If you work in Silicon Valley in technology, sooner or later you find yourself job interviewing. So what happens when you are at one company for so long that you forget startup assessment criteria?
I had the luxury of staying with one company for seven years. It was a great experience, and I learned a lot about how businesses mature. In the meantime, my startup assessment skills went by the wayside. Not to mention that as I looked at more senior roles, the questions I needed to ask were different. It took conversations with my mentors and about 30 different businesses to figure out all the considerations. Here’s what I learned.
Do you want to be part of a team or create your own team? This was a new question for me – and as I thought about it more, I realized that there were a lot of ramifications. Would I have to figure out the structure? Would I be inheriting someone else’s biases or problems? I talked to a lot of companies with different reporting structures, so I could figure out which type of role was going to bring me the most satisfaction.
This is especially important in smaller companies. You need to understand a company’s monthly burn rate and how much runway they have. You don’t need to look at the accounting ledgers, but get an idea on how to predict the financial worst-case scenario.
TIP: Check out company profiles on Crunchbase to see where they are in their recruiting and funding efforts.
KPIs and Business Goals
The company should have some goals with key performance indicators (KPIs). How are they measuring success? If it’s revenue, have they met their goals as predicted? If you have this data point and know how much runway a company has, you can understand their appetite for risk.
TIP: Some people suggested asking for the company’s presentation from its previous funding round to initiate this conversation. Those presentations are also full of clues about business health too, of course!
Great Product and Happy Customers
I can’t stress this one enough. This might be the most important assessment point. Always get a product demo and talk to at least one customer. Then ask about the churn rate. It should be less than twenty percent in a mature organization. If it’s a SaaS product with a free trial, download the product and go through the set up process.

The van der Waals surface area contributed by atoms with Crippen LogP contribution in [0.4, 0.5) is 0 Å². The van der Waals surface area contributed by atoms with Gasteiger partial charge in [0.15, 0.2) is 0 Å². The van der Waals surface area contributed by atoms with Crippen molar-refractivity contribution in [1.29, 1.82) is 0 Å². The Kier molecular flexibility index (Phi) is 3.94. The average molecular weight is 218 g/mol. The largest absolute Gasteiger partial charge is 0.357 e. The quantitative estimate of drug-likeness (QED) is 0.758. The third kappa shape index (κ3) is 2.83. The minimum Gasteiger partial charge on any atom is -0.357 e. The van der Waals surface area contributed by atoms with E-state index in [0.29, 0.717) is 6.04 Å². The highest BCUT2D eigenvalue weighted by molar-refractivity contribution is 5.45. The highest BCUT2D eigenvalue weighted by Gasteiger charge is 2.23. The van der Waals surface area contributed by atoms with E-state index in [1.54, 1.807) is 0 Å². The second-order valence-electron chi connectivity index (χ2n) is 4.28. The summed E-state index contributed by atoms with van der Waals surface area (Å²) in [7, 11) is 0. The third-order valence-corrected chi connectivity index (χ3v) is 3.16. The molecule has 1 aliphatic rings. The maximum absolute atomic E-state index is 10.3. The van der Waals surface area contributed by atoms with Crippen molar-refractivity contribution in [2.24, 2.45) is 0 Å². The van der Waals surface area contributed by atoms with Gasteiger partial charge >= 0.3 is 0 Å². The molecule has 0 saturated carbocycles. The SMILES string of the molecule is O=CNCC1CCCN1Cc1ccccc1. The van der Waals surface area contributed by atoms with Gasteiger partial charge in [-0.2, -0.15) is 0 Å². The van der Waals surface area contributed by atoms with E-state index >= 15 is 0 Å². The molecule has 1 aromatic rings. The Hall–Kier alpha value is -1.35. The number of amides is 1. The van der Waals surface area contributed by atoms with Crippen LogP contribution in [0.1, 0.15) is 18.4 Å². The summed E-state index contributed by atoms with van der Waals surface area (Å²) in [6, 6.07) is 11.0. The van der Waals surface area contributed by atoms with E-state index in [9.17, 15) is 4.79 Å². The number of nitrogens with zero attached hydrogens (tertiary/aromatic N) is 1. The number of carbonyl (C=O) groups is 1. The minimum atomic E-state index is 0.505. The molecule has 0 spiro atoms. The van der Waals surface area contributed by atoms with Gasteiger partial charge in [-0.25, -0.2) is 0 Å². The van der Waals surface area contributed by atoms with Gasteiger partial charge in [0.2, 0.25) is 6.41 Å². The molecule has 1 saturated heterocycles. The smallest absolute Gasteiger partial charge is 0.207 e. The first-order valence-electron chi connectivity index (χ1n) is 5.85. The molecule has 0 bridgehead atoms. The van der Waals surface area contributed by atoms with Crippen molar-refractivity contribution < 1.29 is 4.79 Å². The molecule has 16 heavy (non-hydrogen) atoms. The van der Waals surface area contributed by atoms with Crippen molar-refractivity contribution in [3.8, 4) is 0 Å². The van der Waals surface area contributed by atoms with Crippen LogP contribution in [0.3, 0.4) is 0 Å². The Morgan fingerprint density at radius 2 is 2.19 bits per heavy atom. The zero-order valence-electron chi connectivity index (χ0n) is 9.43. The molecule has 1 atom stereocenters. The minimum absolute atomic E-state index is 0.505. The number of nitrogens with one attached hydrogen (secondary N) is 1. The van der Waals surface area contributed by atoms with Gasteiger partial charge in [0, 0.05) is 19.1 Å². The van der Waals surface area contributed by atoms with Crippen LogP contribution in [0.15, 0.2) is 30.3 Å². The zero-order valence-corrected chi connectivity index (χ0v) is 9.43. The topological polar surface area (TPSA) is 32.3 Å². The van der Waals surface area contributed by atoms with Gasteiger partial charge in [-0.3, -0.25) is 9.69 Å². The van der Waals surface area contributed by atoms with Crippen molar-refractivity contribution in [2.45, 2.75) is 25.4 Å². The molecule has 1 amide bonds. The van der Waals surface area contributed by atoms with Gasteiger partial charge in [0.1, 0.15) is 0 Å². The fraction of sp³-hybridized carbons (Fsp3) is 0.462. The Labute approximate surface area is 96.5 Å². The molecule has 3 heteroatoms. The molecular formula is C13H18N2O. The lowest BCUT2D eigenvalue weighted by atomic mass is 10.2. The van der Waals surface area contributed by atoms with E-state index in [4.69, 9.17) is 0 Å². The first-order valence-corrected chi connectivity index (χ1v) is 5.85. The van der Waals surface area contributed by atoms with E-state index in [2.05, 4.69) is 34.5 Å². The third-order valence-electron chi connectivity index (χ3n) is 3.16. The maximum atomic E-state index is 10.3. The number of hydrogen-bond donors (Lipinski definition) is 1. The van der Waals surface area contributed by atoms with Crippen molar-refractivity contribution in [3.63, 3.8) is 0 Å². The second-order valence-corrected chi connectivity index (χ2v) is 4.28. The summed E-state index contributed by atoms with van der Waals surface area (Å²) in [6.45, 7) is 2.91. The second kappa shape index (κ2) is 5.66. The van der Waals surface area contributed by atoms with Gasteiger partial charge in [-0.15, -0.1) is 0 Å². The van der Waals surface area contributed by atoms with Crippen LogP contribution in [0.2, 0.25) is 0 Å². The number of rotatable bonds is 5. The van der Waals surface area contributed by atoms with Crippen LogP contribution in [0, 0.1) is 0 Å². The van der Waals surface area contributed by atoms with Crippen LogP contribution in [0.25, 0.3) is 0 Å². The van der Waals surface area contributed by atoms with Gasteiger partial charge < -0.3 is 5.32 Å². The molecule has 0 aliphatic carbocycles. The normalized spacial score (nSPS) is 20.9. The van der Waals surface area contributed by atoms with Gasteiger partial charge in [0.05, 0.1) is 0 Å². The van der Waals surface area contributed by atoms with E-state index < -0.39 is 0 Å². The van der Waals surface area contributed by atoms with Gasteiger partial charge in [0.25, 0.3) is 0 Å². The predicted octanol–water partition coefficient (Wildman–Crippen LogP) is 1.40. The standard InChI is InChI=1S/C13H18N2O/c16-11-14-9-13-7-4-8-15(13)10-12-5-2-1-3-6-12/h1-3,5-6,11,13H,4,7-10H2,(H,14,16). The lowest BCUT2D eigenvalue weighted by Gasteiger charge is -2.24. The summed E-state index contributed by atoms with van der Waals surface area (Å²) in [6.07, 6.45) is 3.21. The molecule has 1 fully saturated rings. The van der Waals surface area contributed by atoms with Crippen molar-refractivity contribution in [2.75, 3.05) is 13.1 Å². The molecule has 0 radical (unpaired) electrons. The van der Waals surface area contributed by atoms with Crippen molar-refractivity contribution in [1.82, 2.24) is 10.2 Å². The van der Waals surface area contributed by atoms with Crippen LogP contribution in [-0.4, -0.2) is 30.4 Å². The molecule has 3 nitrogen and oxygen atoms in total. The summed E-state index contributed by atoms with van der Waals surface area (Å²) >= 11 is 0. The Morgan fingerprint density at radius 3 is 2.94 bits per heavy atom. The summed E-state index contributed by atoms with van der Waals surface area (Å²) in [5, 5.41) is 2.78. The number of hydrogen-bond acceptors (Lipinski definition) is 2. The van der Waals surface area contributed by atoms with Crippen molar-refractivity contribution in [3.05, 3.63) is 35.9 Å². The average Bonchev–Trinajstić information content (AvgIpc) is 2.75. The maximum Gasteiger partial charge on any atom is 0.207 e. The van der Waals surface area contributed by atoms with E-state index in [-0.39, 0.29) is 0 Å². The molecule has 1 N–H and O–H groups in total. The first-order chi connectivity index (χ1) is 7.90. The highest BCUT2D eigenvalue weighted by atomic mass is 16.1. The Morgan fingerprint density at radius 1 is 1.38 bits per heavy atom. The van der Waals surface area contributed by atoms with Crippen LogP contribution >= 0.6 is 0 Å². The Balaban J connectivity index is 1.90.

TIP: Try articulating the product message and value proposition to one of your parents. If it takes you more than one try to explain, you might be facing some red flags.
If you are going to work at a startup, be prepared to put in the hours. You will probably spend more time with your work colleagues than most of the other people in your life. It helps a lot if you like them. It’s hard to tell this in an interview process but pay attention to any flags no matter how small. Even a small issue can be indicative of a larger problem down the line.
TIP: If there’s been a lot of employee turnover especially at the executive level it’s usually indicative of a bigger problem. See Hitched to a Startup Cowboy for a different perspective.
Bonus: Executive Experience and Investors
You might come across companies that have very seasoned executives or investors that have a lot of previous winners (IPOs or acquisitions). People who have gone through the process before know where the hidden issues are and can avoid traps that sink less experienced companies.
TIP: Companies seem to be looking for teams of people who’ve worked together at successful businesses. Is it in your best interest to find your own opportunity or follow a business leader that you respect?
Even if you have great data points, there’s always inherent risk with going to work at a startup. The more you can look at a business opportunities the way venture capitalists do; the more likely you are to find a great and profitable experience. Regardless, you’ll always take away important lessons to apply to the rest of your career.